Africa is often talked about as an object to be consumed. Even those who resist this discourse sometimes employ it.
At the start of this month, leaders of forty African countries went to Beijing to meet with the Chinese government. This massive forum happens every three years, alternating between an African city and Beijing. And every three years, without fail and with increasing intensity, the gathering launches a thousand think pieces on what China’s increasing involvement in Africa means for Africa and other countries with interests in the region.
I’ve always been fascinated by the epiphenomena of multilateralism – the secondary effects of these big meetings on how we think and talk about our societies. If you strip the international conference down to its bare bones, you realise how much of it is just pageantry. Most of the agreements that are announced have been negotiated in advance by bureaucrats at embassies and ministries. Summit conversations are often nothing more than repetition of talking points and jargon that has already been approved by the political class. The spaces where any real work gets done – the green room networking events and bilateral meetings – are hidden from media scrutiny.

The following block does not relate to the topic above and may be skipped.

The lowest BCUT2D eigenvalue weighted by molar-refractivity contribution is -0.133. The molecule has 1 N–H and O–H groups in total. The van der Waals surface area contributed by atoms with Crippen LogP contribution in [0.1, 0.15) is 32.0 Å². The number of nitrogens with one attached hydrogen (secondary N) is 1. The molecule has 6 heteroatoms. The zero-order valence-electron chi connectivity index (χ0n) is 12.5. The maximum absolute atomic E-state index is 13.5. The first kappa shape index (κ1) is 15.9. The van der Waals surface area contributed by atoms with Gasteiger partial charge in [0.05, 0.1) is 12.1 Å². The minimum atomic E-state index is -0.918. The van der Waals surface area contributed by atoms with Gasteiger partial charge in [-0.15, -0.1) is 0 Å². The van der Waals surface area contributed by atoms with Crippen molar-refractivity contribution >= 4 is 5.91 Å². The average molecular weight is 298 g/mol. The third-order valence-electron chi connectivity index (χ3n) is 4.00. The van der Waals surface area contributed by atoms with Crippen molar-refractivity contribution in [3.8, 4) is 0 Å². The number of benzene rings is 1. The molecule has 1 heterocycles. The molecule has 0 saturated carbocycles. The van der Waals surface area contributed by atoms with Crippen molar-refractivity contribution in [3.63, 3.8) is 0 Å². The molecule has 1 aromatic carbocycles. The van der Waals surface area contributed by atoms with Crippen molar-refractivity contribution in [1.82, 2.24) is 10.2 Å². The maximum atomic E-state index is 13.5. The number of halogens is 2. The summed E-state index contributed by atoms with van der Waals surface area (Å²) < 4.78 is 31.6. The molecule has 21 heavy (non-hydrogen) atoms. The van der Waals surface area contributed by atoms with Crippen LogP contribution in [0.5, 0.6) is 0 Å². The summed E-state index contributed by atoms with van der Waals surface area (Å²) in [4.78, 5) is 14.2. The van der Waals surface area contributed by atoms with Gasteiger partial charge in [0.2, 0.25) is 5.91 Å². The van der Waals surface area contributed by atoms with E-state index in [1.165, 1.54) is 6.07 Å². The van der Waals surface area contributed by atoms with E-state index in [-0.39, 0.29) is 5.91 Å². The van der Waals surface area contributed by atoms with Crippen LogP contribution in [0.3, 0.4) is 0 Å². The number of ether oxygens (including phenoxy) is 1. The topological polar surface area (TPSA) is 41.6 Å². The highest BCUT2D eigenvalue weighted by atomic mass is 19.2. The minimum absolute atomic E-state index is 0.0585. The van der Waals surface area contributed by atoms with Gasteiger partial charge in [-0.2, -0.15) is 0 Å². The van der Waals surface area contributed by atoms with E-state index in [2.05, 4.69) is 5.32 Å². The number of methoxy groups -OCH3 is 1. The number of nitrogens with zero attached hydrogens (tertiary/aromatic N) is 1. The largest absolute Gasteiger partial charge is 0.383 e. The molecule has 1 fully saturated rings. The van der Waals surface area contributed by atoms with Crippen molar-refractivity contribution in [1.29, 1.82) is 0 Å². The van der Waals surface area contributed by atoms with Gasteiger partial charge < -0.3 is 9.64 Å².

Yet, these forums have a lot to say about power dynamics between individuals and organisations. Who shows up? Who gets to speak? Who gives a press conference? The answers to these questions are often coded messages about who actually wields power. I love looking at the official photograph and noticing things. Like the fact that no women feature in the official photograph of this year’s China Africa summit.
Or that almost none of the African delegations took writing materials into their meetings with the senior Chinese officials.
— Mukumba 🇿🇼 (@mukumbap) September 3, 2018
I’m amused by the cultural production that accompanies these large-scale meetings and what they say about how power sees itself and how ordinary people view power.
One thing that strikes me in the conversations around this current summit is the fact that people still see Africa as a raw material to be consumed rather than a place where people live. In the think pieces about how the US and Europe should respond to China, or whether or not Chinese economic engagement with Africa is good for Africa, there’s a tacit agreement that the most important thing that Africa has to offer the world is stuff: raw materials for processing and consumption elsewhere.
For the West, China is either a threat to “our ownership” of Africa, or is simply seen as providing a new way to consume Africa. The argument over whether China’s involvement is good or bad for the continent seems heated, but fundamentally, both positions are centred on Africa’s things and not people. Africa is valuable only as an opportunity for other places.